(This page published January 8, 2023)
This is one of a series of short articles that I posted on an Internet forum in 2012. The Internet being a graveyard, I’ve exhumed them for preservation on this site.
It’s true. Parker really did not invent the “51”. It’s unquestionably true that Parker’s engineering department, personified by one Marlin S. Baker, perfected the design and made it salable, but Baker, whose name is on U.S. Patent No 2,223,541, is not the guy who came up with the concept of the hooded nib with an ink collector buried inside it.
The honor of having invented the “51” goes to Russell T. Wing, an independent inventor from Minnesota. In 1937, Wing filed for patent protection on his design that featured an improved capillary feed and a shroud that covered it to reduce evaporation. In 1940, he received U.S. Patent No 2,187,528. Here is the key drawing from his patent.
There were other features in the patent as well, features that did not make it into the “51”. But in January of 1938, a year before Baker filed for his patent and nearly three years before it was issued, Wing signed an agreement giving Parker exclusive manufacturing rights to what would become the central features of the “51”. Wing’s compensation came in the form of a royalty on every “51” sold. The contract specified a minimum payment of $5,000 for the first year and $8,000 per year after that.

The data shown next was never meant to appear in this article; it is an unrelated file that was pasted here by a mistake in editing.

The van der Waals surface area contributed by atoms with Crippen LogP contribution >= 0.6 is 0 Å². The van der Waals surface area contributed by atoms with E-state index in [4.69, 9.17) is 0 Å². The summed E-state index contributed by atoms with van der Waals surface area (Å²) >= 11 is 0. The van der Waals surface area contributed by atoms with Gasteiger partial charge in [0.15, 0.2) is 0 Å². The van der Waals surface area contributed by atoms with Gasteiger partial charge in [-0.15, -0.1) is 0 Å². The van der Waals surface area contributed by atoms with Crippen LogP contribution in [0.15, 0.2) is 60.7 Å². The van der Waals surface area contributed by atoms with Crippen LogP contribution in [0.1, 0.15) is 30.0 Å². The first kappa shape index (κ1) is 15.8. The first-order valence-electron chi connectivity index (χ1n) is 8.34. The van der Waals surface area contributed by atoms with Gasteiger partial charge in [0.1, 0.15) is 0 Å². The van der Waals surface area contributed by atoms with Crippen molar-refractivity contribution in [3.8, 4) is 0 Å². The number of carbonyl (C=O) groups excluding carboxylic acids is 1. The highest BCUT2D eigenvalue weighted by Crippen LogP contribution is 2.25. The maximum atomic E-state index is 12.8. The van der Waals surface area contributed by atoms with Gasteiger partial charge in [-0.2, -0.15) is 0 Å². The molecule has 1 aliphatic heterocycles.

Things got even more interesting in 1943, when Wing and Parker — in order to forestall pending infringement litigation against Sheaffer — entered into an agreement granting Sheaffer a nonexclusive license to use the collector technology in its “TRIUMPH” point pens. In 1947, Waterman got its turn at signing a licensing agreement to avoid going to court. Wing received royalties from both Sheaffer and Waterman, and when all was said and done, it added up to a pretty tidy sum: for the years 1951, 1952, and 1953, Wing banked royalty checks totaling $186,787.58.
Virtually every pen made today has a feed that implements Wing’s collector technology by having some of its fins buried within the section where they can hold a supply of ink that is readily available to replenish ink lost to evaporation. What it comes down to for us, in the 21st century, is that Russell T. Wing was, in a very real sense, the inventor of the modern fountain pen.
Here are links to the other six articles in this series.
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